The FWD #184 • 686 Words
Could the new PRICE program herald a renaissance for manufactured housing communities?
On December 29, 2022, Congress passed the 2023 Consolidated Appropriations Act. While it did not include game-changing funding increases for housing that advocates hoped for, it did include a small, new program aimed at resident-owned manufactured housing communities (MHCs). You might know these better as mobile home parks.
The $225 million Preservation and Reinvestment Initiative for Community Enhancement (PRICE) program will fund new manufactured housing financing and improvements. The program marks the first time the federal government has made investments into resident owned communities. HUD will administer the program.
“This bipartisan agreement … makes a game-changing investment in manufactured housing,” said Housing Assistance Council CEO David Lipsetz. “Rural communities will use this funding to preserve existing affordable housing, build more, and lay the foundation for a better future.”
ROC USA, a New Hampshire based nonprofit that provides financing and technical assistance for cooperative ownership of mobile home parks, notes that the PRICE program is a direct result of resident-owned MHC advocacy efforts. During October and November, policy makers and Congressional staff members toured resident-owned communities (ROCs) in Vermont, Maine and Rhode Island to see what impact PRICE could have on manufactured home communities. Proponents suggest that this program can strengthen mobile home parks physically to stave off the effects of climate change on their aging infrastructure, coupled with the added benefits of turning ownership over to residents.
The funds will be awarded competitively to make mobile home park infrastructure improvements and support acquisitions, including resident-owned purchases. While grants can be used on manufactured homes outside of parks, the program does set aside $25 million specifically for the redevelopment of MHCs to preserve or increase the supply of affordable homes.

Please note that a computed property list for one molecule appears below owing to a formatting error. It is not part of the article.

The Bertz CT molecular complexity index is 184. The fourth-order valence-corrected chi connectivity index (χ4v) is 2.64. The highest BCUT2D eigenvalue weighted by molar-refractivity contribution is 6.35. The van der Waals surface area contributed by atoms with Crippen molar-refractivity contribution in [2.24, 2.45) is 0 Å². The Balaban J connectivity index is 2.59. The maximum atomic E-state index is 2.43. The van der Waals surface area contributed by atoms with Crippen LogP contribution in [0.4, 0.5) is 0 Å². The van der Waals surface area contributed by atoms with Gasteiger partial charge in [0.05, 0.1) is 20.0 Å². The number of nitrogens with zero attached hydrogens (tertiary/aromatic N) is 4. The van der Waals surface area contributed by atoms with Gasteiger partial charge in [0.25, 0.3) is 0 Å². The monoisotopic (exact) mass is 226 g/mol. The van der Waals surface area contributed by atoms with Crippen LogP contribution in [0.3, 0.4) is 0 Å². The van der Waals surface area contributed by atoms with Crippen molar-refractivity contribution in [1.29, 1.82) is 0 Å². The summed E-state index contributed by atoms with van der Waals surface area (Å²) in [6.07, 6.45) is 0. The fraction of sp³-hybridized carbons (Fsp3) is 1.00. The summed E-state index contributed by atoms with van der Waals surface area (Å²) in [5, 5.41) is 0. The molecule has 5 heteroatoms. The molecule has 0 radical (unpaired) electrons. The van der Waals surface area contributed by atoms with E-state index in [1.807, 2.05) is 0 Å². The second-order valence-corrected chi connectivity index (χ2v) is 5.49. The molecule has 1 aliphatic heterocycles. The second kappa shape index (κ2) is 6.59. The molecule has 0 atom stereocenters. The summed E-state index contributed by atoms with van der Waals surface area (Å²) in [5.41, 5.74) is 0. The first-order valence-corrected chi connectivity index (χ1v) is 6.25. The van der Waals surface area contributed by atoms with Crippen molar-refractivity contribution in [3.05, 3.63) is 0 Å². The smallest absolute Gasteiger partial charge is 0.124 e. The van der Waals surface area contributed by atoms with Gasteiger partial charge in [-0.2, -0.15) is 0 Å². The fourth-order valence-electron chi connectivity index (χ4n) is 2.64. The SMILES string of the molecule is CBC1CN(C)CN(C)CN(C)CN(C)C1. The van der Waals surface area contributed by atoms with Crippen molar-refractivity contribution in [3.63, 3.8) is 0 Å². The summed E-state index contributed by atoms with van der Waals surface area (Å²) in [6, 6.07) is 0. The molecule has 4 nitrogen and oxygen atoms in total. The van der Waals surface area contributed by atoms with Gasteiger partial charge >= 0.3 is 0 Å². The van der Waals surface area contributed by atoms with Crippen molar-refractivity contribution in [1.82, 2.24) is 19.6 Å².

A 50% match will be required, highlighting the need for hopeful grantees to proactively demonstrate the value of manufactured housing to other public and private funders in their community. For a good place to start learning more, we recommend materials from the 2020 symposium hosted by the Manufactured Home Community Coalition of Virginia (MHCCV).
So why is this investment needed in the first place? For one, older manufactured homes—particularly those built prior to 1976, when widespread safety standards were first adopted—are some of the worst quality homes in Virginia today. While they might be more affordable, residents end up paying more to heat, cool, and repair their homes.
Furthermore, although mobile home parks are America’s largest source of unsubsidized affordable housing, an increasing number of communities are being purchased and repositioned by private equity groups. This often leads to displacement and a subsequent loss of affordability.
Here in Virginia, a small number of manufactured home communities have been purchased by nonprofits, each with a common goal to preserve and improve housing opportunities for residents. These examples could, and should, be replicated using new PRICE funds.
In 2007, Habitat for Humanity of Greater Charlottesville purchased Southwood Mobile Home Park to stave off the displacement of hundreds of families. Since then, Habitat has invested over $25 million to improve conditions in the park and build a mix of new home types to best serve residents’ needs. Last November, Albemarle County approved the second phase of redevelopment in the park, which will lead to 1,000 new homes.
East End Mobile Home Park in the City of Manassas was purchased by the nonprofit Catholics for Housing (CFH) in 2018 following a series of severe water and sewer issues, which almost led to the community being shut down by the city. Since then, CFH has fixed and upgraded the infrastructure, and continues to operate the park as one of the only remaining low-cost housing options in the area.
Most recently, the affordable housing and rehab nonprofit project:HOMES purchased Bermuda Estates in Chesterfield County at the end of 2020. This move saved the park from a likely sale and redevelopment to expand nearby strip mall commercial properties. Following acquisition, project:HOMES listened to residents’ priorities and began improving conditions in the park, including paving roads, building a new community center, and working on long-term strategies for mobile home replacement.